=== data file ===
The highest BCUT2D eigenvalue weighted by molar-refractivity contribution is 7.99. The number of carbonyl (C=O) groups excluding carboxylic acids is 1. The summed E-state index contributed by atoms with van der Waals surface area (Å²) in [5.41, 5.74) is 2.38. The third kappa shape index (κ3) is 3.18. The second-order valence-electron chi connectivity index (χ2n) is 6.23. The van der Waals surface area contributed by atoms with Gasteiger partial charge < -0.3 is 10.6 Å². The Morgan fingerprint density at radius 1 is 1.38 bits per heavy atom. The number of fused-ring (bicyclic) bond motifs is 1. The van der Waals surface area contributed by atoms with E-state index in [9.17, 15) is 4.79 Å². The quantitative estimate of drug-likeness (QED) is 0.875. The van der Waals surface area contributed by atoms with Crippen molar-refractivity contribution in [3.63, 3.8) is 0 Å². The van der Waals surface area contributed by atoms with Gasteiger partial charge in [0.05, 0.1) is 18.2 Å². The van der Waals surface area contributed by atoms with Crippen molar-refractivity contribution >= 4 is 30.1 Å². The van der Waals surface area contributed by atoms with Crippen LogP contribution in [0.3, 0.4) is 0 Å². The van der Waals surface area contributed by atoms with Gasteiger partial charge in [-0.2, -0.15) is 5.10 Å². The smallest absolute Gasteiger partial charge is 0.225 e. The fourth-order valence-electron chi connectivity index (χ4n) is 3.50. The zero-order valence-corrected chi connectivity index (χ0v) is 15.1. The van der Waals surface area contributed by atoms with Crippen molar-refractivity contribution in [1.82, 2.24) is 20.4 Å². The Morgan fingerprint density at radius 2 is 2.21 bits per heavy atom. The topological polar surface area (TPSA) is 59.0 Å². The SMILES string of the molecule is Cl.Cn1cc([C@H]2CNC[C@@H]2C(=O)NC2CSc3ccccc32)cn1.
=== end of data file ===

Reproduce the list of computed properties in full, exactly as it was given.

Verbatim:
The highest BCUT2D eigenvalue weighted by molar-refractivity contribution is 7.99. The number of carbonyl (C=O) groups excluding carboxylic acids is 1. The summed E-state index contributed by atoms with van der Waals surface area (Å²) in [5.41, 5.74) is 2.38. The third kappa shape index (κ3) is 3.18. The second-order valence-electron chi connectivity index (χ2n) is 6.23. The van der Waals surface area contributed by atoms with Gasteiger partial charge < -0.3 is 10.6 Å². The Morgan fingerprint density at radius 1 is 1.38 bits per heavy atom. The number of fused-ring (bicyclic) bond motifs is 1. The van der Waals surface area contributed by atoms with E-state index in [9.17, 15) is 4.79 Å². The quantitative estimate of drug-likeness (QED) is 0.875. The van der Waals surface area contributed by atoms with Crippen molar-refractivity contribution in [3.63, 3.8) is 0 Å². The van der Waals surface area contributed by atoms with Gasteiger partial charge in [0.05, 0.1) is 18.2 Å². The van der Waals surface area contributed by atoms with Crippen molar-refractivity contribution >= 4 is 30.1 Å². The van der Waals surface area contributed by atoms with Crippen LogP contribution in [0.3, 0.4) is 0 Å². The van der Waals surface area contributed by atoms with Gasteiger partial charge in [-0.2, -0.15) is 5.10 Å². The smallest absolute Gasteiger partial charge is 0.225 e. The fourth-order valence-electron chi connectivity index (χ4n) is 3.50. The zero-order valence-corrected chi connectivity index (χ0v) is 15.1. The van der Waals surface area contributed by atoms with Crippen molar-refractivity contribution in [1.82, 2.24) is 20.4 Å². The Morgan fingerprint density at radius 2 is 2.21 bits per heavy atom. The topological polar surface area (TPSA) is 59.0 Å². The SMILES string of the molecule is Cl.Cn1cc([C@H]2CNC[C@@H]2C(=O)NC2CSc3ccccc32)cn1.